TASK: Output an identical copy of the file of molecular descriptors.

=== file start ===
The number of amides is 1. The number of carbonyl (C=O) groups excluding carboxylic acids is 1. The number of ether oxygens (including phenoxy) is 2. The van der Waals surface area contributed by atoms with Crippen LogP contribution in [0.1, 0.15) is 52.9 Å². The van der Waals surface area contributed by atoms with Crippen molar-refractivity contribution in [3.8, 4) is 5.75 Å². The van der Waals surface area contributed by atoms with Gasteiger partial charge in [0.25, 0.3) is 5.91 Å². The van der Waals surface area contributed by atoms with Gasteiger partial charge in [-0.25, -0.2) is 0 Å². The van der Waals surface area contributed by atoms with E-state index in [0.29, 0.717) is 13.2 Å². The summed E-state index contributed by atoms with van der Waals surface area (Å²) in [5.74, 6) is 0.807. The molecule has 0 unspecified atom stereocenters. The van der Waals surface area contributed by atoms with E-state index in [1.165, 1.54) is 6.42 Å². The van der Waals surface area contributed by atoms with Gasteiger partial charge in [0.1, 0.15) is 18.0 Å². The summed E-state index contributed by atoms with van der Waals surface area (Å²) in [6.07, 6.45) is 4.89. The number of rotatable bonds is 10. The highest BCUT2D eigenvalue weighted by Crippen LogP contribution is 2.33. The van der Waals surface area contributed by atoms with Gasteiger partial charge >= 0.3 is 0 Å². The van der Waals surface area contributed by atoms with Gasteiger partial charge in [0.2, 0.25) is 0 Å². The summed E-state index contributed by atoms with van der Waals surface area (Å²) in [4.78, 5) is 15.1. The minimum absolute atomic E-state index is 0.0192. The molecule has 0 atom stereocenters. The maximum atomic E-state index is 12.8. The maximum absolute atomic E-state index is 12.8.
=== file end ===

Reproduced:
The number of amides is 1. The number of carbonyl (C=O) groups excluding carboxylic acids is 1. The number of ether oxygens (including phenoxy) is 2. The van der Waals surface area contributed by atoms with Crippen LogP contribution in [0.1, 0.15) is 52.9 Å². The van der Waals surface area contributed by atoms with Crippen molar-refractivity contribution in [3.8, 4) is 5.75 Å². The van der Waals surface area contributed by atoms with Gasteiger partial charge in [0.25, 0.3) is 5.91 Å². The van der Waals surface area contributed by atoms with Gasteiger partial charge in [-0.25, -0.2) is 0 Å². The van der Waals surface area contributed by atoms with E-state index in [0.29, 0.717) is 13.2 Å². The summed E-state index contributed by atoms with van der Waals surface area (Å²) in [5.74, 6) is 0.807. The molecule has 0 unspecified atom stereocenters. The van der Waals surface area contributed by atoms with E-state index in [1.165, 1.54) is 6.42 Å². The van der Waals surface area contributed by atoms with Gasteiger partial charge in [0.1, 0.15) is 18.0 Å². The summed E-state index contributed by atoms with van der Waals surface area (Å²) in [6.07, 6.45) is 4.89. The number of rotatable bonds is 10. The highest BCUT2D eigenvalue weighted by Crippen LogP contribution is 2.33. The van der Waals surface area contributed by atoms with Gasteiger partial charge >= 0.3 is 0 Å². The van der Waals surface area contributed by atoms with Gasteiger partial charge in [0.2, 0.25) is 0 Å². The summed E-state index contributed by atoms with van der Waals surface area (Å²) in [4.78, 5) is 15.1. The minimum absolute atomic E-state index is 0.0192. The molecule has 0 atom stereocenters. The maximum atomic E-state index is 12.8. The maximum absolute atomic E-state index is 12.8.